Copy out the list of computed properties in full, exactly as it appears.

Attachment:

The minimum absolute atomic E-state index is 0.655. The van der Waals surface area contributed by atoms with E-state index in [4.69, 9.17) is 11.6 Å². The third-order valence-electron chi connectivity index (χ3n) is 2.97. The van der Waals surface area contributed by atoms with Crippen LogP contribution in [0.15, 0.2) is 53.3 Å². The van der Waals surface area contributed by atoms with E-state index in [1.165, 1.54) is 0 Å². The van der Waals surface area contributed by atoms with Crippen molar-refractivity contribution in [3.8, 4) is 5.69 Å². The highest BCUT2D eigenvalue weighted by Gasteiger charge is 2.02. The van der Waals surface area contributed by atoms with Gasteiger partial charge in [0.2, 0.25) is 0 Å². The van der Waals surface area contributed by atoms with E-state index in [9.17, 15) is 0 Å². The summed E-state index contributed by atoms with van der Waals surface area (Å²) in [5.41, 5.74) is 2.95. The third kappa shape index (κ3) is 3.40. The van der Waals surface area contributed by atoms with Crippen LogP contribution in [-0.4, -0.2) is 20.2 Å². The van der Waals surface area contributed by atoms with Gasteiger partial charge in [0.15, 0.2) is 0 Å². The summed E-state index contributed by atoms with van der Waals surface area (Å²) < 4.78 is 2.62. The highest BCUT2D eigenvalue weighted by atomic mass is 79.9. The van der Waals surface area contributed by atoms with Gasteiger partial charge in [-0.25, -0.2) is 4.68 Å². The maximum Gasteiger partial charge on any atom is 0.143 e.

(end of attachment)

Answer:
The minimum absolute atomic E-state index is 0.655. The van der Waals surface area contributed by atoms with E-state index in [4.69, 9.17) is 11.6 Å². The third-order valence-electron chi connectivity index (χ3n) is 2.97. The van der Waals surface area contributed by atoms with Crippen LogP contribution in [0.15, 0.2) is 53.3 Å². The van der Waals surface area contributed by atoms with E-state index in [1.165, 1.54) is 0 Å². The van der Waals surface area contributed by atoms with Crippen molar-refractivity contribution in [3.8, 4) is 5.69 Å². The highest BCUT2D eigenvalue weighted by Gasteiger charge is 2.02. The van der Waals surface area contributed by atoms with Gasteiger partial charge in [0.2, 0.25) is 0 Å². The van der Waals surface area contributed by atoms with E-state index in [9.17, 15) is 0 Å². The summed E-state index contributed by atoms with van der Waals surface area (Å²) in [5.41, 5.74) is 2.95. The third kappa shape index (κ3) is 3.40. The van der Waals surface area contributed by atoms with Crippen LogP contribution in [-0.4, -0.2) is 20.2 Å². The van der Waals surface area contributed by atoms with Gasteiger partial charge in [0.15, 0.2) is 0 Å². The summed E-state index contributed by atoms with van der Waals surface area (Å²) < 4.78 is 2.62. The highest BCUT2D eigenvalue weighted by atomic mass is 79.9. The van der Waals surface area contributed by atoms with Gasteiger partial charge in [-0.25, -0.2) is 4.68 Å². The maximum Gasteiger partial charge on any atom is 0.143 e.